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CUP: Johnson, Edwards Score In South Florida

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This week, SPEED.com counts down the five best NASCAR Sprint Cup Series races of the 2010 season. No. 3 is the Ford 400 at Homestead-Miami Speedway.

The season-ending Ford 400 at Homestead-Miami Speedway will always be remembered as the race in which Jimmie Johnson won his fifth consecutive NASCAR Sprint championship and Denny Hamlin lost his first.

Oh, yeah, and by the way, Carl Edwards did alright for himself as he finished the season with his second consecutive victory following 70 winless races in a row.

Throw in another strong performance by Kevin Harvick and the 2010 Chase for the Sprint Cup became one for the ages, not settled until the final lap when Edwards took the checkered flag ahead of Johnson and Harvick. Hamlin, who came into the final race of the year with a lead of 15 points on Johnson and 31 on Harvick, finished a disappointing 14th.

And when the race was over, the closest three-way championship battle since the original Chase for the Sprint Cup in 2004 ended with Johnson taking his fifth straight title by a margin of 39 points over Hamlin and 41 over Harvick.

“Jimmie, you are a rock star, my friend,” Chad Knaus radioed after Johnson finished 1.608 seconds behind Edwards. “You have proven it time and time again. And you damn did it today, my friend.”

Early in the race, Hamlin made an unforced error that cost him dearly. He qualified a lowly 37th, but was up to 19th on Lap 24 when disaster struck.

That was when Hamlin was battling Greg Biffle coming through Turn 4. As the two cars exited the corner, it appeared Hamlin’s Joe Gibbs Racing Toyota drifted up almost imperceptibly into Biffle's Roush Fenway Racing Ford, or maybe Biffle’s car came down a little. However it happened, the two cars made slight but significant contact. That, in turn sent Hamlin spinning into the grass apron, where he damaged the splitter, the right-front nose of the car, and more importantly, the alignment of the right-front tire.

“It looks like I was on the inside of him and somebody went three-wide on him (Biffle) right at the last minute, and he came down and got into our right front,” said Hamlin. “Nobody's fault, at all. Just one of those things where three cars, it was not enough space for three cars at that point.”

For most of the rest of the race, Hamlin was in absolute catch-up mode, as crew chief Mike Ford tried to get his damaged Toyota dialed in. At times, Hamlin was able to move through the field, and after a yellow flag on Lap 165 for Kevin Conway’s spin, Hamlin’s crew busted off a 12.8-second pit stop that put him on track ahead of Johnson, who had a 15.2-second stop.

At that moment, it appeared Hamlin’s title hopes were still very viable.

But Hamlin’s advantage would prove short-lived. After a debris caution sent the field down pit road on Lap 189, Johnson’s Hendrick team ripped off a 12.7-second stop that put the No. 48 Chevrolet back ahead of the No. 11 Toyota for good.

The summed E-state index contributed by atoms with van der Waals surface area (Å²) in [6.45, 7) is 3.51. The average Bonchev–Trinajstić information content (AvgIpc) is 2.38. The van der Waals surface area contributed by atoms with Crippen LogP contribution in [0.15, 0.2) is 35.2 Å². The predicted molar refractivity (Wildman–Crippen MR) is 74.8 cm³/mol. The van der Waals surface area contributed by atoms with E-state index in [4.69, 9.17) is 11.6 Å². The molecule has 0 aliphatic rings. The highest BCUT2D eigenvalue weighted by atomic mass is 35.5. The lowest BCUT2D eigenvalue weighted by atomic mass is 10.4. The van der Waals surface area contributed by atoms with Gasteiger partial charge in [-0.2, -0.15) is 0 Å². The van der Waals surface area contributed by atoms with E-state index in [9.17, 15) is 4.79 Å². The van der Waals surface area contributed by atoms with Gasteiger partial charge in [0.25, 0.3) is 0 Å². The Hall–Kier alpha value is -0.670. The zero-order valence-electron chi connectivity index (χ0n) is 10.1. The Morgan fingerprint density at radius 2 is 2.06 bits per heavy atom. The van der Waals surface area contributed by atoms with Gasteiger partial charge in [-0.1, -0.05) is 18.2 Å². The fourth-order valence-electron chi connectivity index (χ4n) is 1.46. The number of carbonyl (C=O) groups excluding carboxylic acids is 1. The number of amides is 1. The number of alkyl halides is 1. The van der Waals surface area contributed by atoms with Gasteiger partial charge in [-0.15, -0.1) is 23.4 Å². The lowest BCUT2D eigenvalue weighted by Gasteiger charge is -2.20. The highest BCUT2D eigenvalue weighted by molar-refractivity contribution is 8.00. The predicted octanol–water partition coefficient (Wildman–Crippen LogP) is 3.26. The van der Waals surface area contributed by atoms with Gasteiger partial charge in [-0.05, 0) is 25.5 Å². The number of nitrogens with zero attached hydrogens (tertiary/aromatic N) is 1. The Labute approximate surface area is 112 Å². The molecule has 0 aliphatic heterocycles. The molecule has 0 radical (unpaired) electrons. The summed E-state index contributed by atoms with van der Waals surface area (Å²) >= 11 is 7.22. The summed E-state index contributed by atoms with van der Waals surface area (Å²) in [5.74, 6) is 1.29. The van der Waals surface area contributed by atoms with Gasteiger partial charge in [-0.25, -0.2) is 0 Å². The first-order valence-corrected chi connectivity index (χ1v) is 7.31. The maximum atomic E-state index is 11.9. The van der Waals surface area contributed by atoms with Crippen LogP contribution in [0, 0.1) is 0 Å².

“We had a good pit stop, put us in front of that 48 (Johnson) and actually out-ran them that one run and spaced ourselves from him, but that was the absolute best the car could be for the conditions of the car with it being knocked around,” said Hamlin. “So that was the best-case scenario and as soon as those guys got — we came back in, we were actually ahead of them. We had less than stellar pit stop that put us back about four spots behind him and he never looked back.”

Hamlin pitted again on Lap 239, his fate sealed for good five laps later, when Kyle Busch crashed. That caught Hamlin a lap down, and although he was able to take the wave-around to get back on the lead lap, he couldn’t pit for fresh rubber.

He restarted the race 18th and finished 14th, 39 points behind Johnson.

“Our car was really fast at the beginning,” Hamlin said. “I mean, just unbelievably fast at the beginning, and I knew we had a car that could contend for a win, and obviously when we got in that incident on the back straightaway, it tore up the front and knocked the toe out and obviously the car did not drive as well for the rest of the day.

“We just tried to patch it and work on it the best we could but just wasn't the car that it was at the beginning. It's just part of racing.”

Johnson, meanwhile, was on cruise control for most of the race. He restarted second on Lap 251 after Harvick dumped Busch to bring out the final caution on Lap 244. Johnson couldn’t catch Edwards over the final 17 laps, but he pulled away from Harvick to secure the title.

“I’m just beside myself,” Johnson said in victory lane. “Four was amazing. Now I have to figure out what the hell to say about winning five of these things, because everybody is going to want to know what it means. I don't know. It is pretty damn awesome — I can tell you that.”

Tom Jensen is the Editor in Chief of SPEED.com, Senior NASCAR Editor at RACER and a contributing Editor for TruckSeries.com. You can follow him online at twitter.com/tomjensen100 and e-mail him at Jensen is the author of “Cheating: The Bad Things Good NASCAR Nextel Cup Racers Do In Pursuit of Speed,” and has appeared on numerous television and radio shows. Jensen is the past President of the National Motorsports Press Association and an NMPA Writer of the Year.